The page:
Let’s say you get a notice that the interest rate on your Chase credit card is going up.
You send Chase a letter rejecting the increase and close the account so that you can repay your balance at the current, lower interest rate.
You’re done dealing with Chase, right?
According a lawsuit recently filed in federal court, cardholder Barry Woldman of suburban Chicago rejected Chase’s “change of terms” and closed his account in March 2009.
But in August 2009, Chase sent him another change of terms, which Woldman did nothing about because he had already closed his account.
Chase allegedly took this to mean that he accepted the new terms and raised the interest rate on the balance of the closed card.
Now, who in their right mind would agree to a higher interest rate on a closed credit card account?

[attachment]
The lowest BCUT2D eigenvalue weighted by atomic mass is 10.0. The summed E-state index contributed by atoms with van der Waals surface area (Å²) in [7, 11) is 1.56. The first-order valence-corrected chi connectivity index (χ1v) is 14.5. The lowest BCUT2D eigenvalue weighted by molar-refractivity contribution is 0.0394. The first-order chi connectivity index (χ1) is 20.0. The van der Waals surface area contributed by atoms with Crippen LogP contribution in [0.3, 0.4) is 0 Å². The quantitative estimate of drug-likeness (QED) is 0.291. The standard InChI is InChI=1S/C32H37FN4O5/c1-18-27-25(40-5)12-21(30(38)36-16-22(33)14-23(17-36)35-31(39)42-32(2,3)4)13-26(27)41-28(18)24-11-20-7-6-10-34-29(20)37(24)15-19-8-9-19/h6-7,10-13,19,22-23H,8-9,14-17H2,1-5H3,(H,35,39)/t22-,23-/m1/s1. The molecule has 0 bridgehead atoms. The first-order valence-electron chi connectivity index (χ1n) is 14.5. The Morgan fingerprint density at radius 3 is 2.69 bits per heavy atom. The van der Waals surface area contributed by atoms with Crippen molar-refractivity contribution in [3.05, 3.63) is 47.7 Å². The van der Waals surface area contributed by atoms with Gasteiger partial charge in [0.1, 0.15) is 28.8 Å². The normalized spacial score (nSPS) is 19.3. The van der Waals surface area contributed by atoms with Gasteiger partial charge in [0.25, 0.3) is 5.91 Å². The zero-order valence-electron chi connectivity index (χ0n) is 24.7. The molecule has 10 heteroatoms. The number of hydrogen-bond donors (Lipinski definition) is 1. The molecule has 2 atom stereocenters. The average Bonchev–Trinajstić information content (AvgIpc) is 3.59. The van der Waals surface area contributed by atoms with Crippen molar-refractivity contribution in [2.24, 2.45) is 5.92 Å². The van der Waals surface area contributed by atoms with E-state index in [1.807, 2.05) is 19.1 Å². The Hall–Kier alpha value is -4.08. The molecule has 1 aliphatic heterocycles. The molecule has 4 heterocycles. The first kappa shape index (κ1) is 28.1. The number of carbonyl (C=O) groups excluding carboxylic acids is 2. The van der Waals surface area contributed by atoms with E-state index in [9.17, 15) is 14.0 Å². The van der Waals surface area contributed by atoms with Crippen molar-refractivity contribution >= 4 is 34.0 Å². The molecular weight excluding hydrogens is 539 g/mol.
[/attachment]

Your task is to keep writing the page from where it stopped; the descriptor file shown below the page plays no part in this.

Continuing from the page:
Woldman rejected a rate increase once. Why should he have to go to all of the trouble of rejecting it again?
And what if he had rejected it? Following Chase’s logic it could send him one change notice after another, as often as it wanted, until he finally missed one.
These are the kinds of deceptive credit card policies that have consumers hopping mad over how they’re being treated and vowing that there will never, ever, ever be another bank bailout.
We asked Chase if this is really what happened, but it declined to comment on pending litigation.
If the same thing happened to you, you can discuss joining the lawsuit by contacting attorney Adam Levitt of Wolf, Haldenstein, Alder, Freeman & Hertz.